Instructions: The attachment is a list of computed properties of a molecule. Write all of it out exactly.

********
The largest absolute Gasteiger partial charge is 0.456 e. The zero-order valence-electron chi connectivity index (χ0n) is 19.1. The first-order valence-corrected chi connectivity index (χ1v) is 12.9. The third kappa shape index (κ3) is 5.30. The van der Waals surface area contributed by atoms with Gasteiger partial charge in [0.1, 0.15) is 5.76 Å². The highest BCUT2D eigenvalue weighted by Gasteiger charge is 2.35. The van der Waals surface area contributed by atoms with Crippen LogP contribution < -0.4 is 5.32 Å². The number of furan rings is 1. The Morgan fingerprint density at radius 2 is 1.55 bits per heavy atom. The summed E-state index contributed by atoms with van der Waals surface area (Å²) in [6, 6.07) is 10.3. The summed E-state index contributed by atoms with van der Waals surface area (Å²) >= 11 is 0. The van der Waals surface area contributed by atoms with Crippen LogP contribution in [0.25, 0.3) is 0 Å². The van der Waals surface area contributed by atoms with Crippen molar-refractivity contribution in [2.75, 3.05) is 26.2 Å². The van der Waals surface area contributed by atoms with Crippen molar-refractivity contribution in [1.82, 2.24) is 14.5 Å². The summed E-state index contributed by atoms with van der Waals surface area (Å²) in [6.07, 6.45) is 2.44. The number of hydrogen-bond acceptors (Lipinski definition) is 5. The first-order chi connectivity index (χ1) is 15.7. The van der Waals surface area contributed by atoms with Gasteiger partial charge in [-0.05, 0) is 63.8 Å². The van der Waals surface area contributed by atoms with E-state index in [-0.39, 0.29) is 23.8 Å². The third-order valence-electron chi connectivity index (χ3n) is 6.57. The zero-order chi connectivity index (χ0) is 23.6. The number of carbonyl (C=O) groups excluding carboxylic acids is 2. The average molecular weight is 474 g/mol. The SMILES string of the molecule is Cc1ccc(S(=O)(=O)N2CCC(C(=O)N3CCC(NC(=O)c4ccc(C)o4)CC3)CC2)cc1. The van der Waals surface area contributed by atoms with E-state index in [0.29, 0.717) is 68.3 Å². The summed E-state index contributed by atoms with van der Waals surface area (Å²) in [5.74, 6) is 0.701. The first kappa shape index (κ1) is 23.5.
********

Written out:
The largest absolute Gasteiger partial charge is 0.456 e. The zero-order valence-electron chi connectivity index (χ0n) is 19.1. The first-order valence-corrected chi connectivity index (χ1v) is 12.9. The third kappa shape index (κ3) is 5.30. The van der Waals surface area contributed by atoms with Gasteiger partial charge in [0.1, 0.15) is 5.76 Å². The highest BCUT2D eigenvalue weighted by Gasteiger charge is 2.35. The van der Waals surface area contributed by atoms with Crippen LogP contribution < -0.4 is 5.32 Å². The number of furan rings is 1. The Morgan fingerprint density at radius 2 is 1.55 bits per heavy atom. The summed E-state index contributed by atoms with van der Waals surface area (Å²) in [6, 6.07) is 10.3. The summed E-state index contributed by atoms with van der Waals surface area (Å²) >= 11 is 0. The van der Waals surface area contributed by atoms with Crippen LogP contribution in [0.25, 0.3) is 0 Å². The van der Waals surface area contributed by atoms with Crippen molar-refractivity contribution in [2.75, 3.05) is 26.2 Å². The van der Waals surface area contributed by atoms with Crippen molar-refractivity contribution in [1.82, 2.24) is 14.5 Å². The summed E-state index contributed by atoms with van der Waals surface area (Å²) in [6.07, 6.45) is 2.44. The number of hydrogen-bond acceptors (Lipinski definition) is 5. The first-order chi connectivity index (χ1) is 15.7. The van der Waals surface area contributed by atoms with Gasteiger partial charge in [-0.05, 0) is 63.8 Å². The van der Waals surface area contributed by atoms with E-state index in [-0.39, 0.29) is 23.8 Å². The third-order valence-electron chi connectivity index (χ3n) is 6.57. The zero-order chi connectivity index (χ0) is 23.6. The number of carbonyl (C=O) groups excluding carboxylic acids is 2. The average molecular weight is 474 g/mol. The SMILES string of the molecule is Cc1ccc(S(=O)(=O)N2CCC(C(=O)N3CCC(NC(=O)c4ccc(C)o4)CC3)CC2)cc1. The van der Waals surface area contributed by atoms with E-state index in [0.29, 0.717) is 68.3 Å². The summed E-state index contributed by atoms with van der Waals surface area (Å²) in [5.74, 6) is 0.701. The first kappa shape index (κ1) is 23.5.